Individual and Patient Management in Comprehensive Health Records:
A Discussion for Healthcare Practitioners, Educators, Researchers and Policymakers
Electronic health records (EHRs) are crucial for reducing errors and improving various elements of health care.1,2 ICE Health Systems (ICE) works actively with the Collaboration for Health IT (Collaboration) to bring their leading-edge health record technology to the forefront of healthcare. ICE’s comprehensive health record system supports all aspects of healthcare; from the individual patient in the clinic, to healthcare population research at a global level. The purpose of this article is to explore the individual and patient management feature of a new health record system, and demonstrate the value of ICE to healthcare practitioners, clinical administrators, and institutional decision makers.
Individual and Patient Management with ICE
This module features the ability to customize the details collected when creating new patients, manage demographic and relationship information, and other patient-related information. This article will highlight customizable components of patient management in ICE, and provide an overview of the following topics:
Any number of relationships types can be created and customized within the ICE Practice Settings. Relationship types include patient to patient, and patient to organization. The system automatically creates the inverse relationship; in the example below, the first patient is set as the child of the second patient, and immediately the second patient will appear as the parent of the first.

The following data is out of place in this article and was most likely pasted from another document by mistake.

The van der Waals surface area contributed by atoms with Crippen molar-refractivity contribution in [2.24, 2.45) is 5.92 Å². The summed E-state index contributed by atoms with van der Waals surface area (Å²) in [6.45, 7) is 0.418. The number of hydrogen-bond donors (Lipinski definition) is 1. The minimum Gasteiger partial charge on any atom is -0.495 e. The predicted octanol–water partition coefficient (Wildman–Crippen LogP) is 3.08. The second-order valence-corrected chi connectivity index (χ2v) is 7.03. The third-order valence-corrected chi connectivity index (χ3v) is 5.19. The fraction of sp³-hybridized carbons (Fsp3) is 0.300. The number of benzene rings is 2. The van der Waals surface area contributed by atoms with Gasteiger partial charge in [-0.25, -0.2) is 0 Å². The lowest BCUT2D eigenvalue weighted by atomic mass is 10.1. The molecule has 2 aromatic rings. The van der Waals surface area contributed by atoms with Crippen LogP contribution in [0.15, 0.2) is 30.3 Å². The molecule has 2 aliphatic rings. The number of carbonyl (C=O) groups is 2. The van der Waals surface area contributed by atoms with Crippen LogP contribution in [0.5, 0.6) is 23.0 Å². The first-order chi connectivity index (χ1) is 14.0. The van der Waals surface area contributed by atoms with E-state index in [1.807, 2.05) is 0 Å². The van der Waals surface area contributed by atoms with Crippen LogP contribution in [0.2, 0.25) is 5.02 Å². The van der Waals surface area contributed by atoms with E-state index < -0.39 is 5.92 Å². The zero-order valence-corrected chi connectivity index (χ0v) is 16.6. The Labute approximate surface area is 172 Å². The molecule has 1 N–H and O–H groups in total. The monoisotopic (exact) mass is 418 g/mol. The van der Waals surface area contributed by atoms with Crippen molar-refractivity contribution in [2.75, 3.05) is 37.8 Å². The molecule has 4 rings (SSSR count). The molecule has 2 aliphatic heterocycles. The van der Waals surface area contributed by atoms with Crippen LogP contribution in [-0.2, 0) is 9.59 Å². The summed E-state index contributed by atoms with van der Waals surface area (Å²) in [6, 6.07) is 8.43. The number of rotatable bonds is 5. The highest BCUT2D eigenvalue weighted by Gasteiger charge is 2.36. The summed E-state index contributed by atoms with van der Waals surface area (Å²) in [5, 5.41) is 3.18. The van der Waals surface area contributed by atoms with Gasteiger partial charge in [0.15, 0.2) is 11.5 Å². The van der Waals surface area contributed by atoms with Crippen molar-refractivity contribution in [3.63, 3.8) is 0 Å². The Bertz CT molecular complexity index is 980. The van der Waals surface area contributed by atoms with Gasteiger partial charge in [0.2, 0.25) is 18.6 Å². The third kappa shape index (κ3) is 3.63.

First Patient: Relationship
Second Patient: Inverse Relationship
Patient, provider and individual personal and relationship information can be customized with system field types. Rules can be set for custom fields, creating validation requirements. There is also the option for multi-select which allows the input of many answers, as seen in the image below.
Custom Fields with Mult-Select Options
Furthermore, the custom fields are a form of structured content, therefore all questions and responses can easily be displayed within ICE’s flexible reporting tool. Finally, it is important to note that the data structure of the account is NOT affected by the existence of custom fields. As such, you are able to warehouse/combine data from multiple accounts for research and other purposes regardless of the number of custom fields in your account and if the custom fields in the various accounts are not the same.
Examples of Patient Associated Custom Fields
Patient Centered Practice
ICE offers the ability to customize unique patient care options for enhanced professionalism and dignity. This includes the use of pronouns, gender identity and preferred names fields.
Running reports allows access to and analysis of a wide variety of data types across the practice. Data types include appointments, charted procedures, answers to form questions, patient custom fields, and more. All custom fields can be reported on instantly to give valuable insight, unique to the specific needs.
Reporting Demonstration Video
The Collaboration and ICE have developed a comprehensive health record with maximum flexibility and organization to generate information that utilizes and supports international standards to support patient care. The system is optimized for clinical use and research to maximize efficiency, healthcare standards and global relevance. With the cloud-based technology, all of the features of this patient and individual management module are accessible from anywhere in the world. For more information on other exciting components of ICE, please consult these articles and review the Knowledge Base website for more details.
Song P, McAlearney A, Robbins J, McCullough J. Exploring the business case for ambulatory electronic health record system adoption. J Healthc Manag [serial online]. May 2011;56(3):169-180. Available from: Academic Search Alumni Edition, Ipswich, MA. Accessed August 22, 2018.
Gold M, McLaughlin C. Assessing HITECH implementation and lessons: 5 years later. Milbank Q [serial online]. September 2016;94(3):654-687. Available from: Academic Search Alumni Edition, Ipswich, MA. Accessed August 22, 2018.